Feb. 14 (Bloomberg) -- Slovakia will probably collect 140 million euros ($184.8 million) less in taxes than planned this year as economic growth in the eastern euro-area member is set to fall short of projections, Finance Minister Ivan Miklos said.
The Finance Ministry will propose spending cuts to the government to ensure the budget deficit this year remains on track to meet the target of 4.9 percent of gross domestic product, Miklos said today at a press conference in Bratislava, adding that the new government, which will form after March 10 elections, will need to take additional measures to improve public finances.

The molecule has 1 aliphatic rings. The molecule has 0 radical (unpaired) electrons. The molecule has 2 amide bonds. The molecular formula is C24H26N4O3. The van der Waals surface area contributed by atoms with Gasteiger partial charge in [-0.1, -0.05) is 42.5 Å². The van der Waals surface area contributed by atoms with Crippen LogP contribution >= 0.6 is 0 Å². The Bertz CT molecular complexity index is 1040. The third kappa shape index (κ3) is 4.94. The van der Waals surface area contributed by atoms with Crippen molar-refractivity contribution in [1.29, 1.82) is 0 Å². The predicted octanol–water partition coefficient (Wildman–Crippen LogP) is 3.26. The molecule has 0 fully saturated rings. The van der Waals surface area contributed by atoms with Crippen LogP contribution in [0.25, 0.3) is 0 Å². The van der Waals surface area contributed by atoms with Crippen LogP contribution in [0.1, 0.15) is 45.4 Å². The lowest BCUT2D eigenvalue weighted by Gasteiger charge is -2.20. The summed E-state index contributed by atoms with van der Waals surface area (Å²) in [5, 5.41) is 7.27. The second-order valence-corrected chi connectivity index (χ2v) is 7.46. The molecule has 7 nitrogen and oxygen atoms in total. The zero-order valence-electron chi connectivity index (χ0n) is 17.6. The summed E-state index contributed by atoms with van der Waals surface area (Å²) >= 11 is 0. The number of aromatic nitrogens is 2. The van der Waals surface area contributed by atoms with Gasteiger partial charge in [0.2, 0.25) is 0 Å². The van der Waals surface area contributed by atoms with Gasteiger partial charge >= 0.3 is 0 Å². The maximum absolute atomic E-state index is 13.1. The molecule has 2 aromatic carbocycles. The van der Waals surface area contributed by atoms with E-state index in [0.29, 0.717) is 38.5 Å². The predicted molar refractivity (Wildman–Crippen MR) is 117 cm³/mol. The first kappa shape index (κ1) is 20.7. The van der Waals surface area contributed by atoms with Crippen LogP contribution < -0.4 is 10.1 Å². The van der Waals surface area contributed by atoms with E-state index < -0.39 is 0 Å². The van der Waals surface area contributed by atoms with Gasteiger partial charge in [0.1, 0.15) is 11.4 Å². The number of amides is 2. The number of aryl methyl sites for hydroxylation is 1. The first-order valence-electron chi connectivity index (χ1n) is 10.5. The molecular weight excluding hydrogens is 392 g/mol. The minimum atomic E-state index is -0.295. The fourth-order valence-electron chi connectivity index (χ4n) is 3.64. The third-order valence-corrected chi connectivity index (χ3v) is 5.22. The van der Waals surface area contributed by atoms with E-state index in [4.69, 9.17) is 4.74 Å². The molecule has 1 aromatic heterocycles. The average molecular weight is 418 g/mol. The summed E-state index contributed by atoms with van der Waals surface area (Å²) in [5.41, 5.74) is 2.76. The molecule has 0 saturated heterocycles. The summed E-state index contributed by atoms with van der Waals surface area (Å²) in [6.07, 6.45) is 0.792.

Slovakia’s export-driven economy is being hurt by the slowdown in the euro area caused by the region’s lingering debt crisis. The shortfall in tax revenue is related to a revision earlier this month of the 2012 economic-growth forecast to 1.1 percent from 1.7 percent, on which the budget was based.
Moody’s Investors Service cut Slovakia’s rating one level to A1 yesterday, citing the worsening economic outlook. The ratings company said chances of fiscal slippage have been amplified by the October collapse of Iveta Radicova’s administration, which led to a failure of the care-taking government to agree on more fiscal measures before the early elections.
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